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China stuffs rag in mouth of biz-rumour web ring

Weibo-based firm was paid to slag off companies' rivals, claim cops

Security and trust: The backbone of doing business over the internet

A Chinese clampdown on online rumour-mongers has netted 27 staff at Shui Jun Shi Wan, a firm which specialises in seeding stories across its microblogging network of 220 million followers.

Spreading false rumours is illegal in China, but has been big business for companies like Shui Jun Shi Wan, which hired out its Sina Weibo (Twitter equivalent) accounts to companies who wanted to see a little more negativity in the blogosphere – presumably about their competitors. Those accounts had acquired 220 million followers, reportedly enabling the company to offer a lot of negativity for a reasonable fee.

The 27 arrests took place last week following police observation and a raid, ending months of investigation. The Wuhan Evening News reports the details (and we're grateful to Tech in Asia for the translation), but the rows of computer users posting messages from desks seemed entirely surprised to be raided and arrested, apparently unaware that tweeting could be illegal.

The operation is typical of the way Chines firms have exploited the internet in ways which would make Gordon Gekko blush.

Numerous companies, for example, will remove negative postings from micro-blogs and forums for a fee. Initially that just involved making a complaint, but now technicians or middle management can allegedly be bribed to delete content. If that fails then official complaints from politicians can apparently be forged; anything is possible for the right money, say insiders.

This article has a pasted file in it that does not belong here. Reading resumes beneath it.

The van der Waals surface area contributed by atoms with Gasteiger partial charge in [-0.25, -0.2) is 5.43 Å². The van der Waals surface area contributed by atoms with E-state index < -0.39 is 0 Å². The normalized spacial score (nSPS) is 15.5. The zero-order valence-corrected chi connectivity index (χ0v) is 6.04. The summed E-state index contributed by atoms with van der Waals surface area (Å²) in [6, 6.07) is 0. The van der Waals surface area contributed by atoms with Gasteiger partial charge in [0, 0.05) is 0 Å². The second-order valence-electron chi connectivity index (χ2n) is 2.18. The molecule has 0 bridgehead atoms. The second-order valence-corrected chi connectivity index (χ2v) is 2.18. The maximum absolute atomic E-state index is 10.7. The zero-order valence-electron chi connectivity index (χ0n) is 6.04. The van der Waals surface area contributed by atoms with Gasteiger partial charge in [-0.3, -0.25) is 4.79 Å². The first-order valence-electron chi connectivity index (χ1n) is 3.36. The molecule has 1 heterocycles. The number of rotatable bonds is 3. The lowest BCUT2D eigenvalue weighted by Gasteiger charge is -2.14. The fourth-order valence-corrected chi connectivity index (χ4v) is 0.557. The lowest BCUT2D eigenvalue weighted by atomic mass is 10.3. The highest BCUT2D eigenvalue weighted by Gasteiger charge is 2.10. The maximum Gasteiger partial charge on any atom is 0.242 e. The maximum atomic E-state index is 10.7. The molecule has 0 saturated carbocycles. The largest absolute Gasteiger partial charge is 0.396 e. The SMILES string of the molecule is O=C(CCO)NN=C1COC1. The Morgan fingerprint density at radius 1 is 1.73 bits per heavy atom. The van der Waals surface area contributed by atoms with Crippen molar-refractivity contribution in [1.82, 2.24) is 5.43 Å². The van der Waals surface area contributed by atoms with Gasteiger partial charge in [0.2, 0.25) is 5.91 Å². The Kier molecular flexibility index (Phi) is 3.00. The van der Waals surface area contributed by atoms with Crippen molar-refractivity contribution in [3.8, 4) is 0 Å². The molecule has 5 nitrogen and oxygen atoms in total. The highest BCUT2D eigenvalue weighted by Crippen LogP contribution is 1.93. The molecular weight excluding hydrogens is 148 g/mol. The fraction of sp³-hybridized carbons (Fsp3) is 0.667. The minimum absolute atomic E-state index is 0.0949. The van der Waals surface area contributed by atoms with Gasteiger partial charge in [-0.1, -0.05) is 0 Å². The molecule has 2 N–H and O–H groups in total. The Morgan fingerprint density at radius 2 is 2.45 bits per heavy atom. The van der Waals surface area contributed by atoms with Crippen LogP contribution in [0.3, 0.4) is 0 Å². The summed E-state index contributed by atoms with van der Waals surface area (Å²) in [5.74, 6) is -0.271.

China's recent crackdown on rumour-mongers has come in for some sharp criticism, with some arguing that it makes speculative discussion impossible and the state media insisting that government departments be equally liable for publishing false information.

This morning Chinese police were forced to apologise for arresting, and detaining for five days, a blogger who claimed 16 people had died in a traffic accident – the real death toll was only 10. Yu Heyu was held after tweeting (on Weibo) the inaccurate death toll – but also, perhaps more pertinently, complaining that officials had banned photography at the scene.

Societies around the world are struggling with questions about what's acceptable online. The Chinese are just doing so in an unusually heavy-handed manner. Deliberately spreading false information about a competitor is clearly wrong, while making an honest mistake in numbers is clearly forgiveable. The problem is all the stuff between those two. ®

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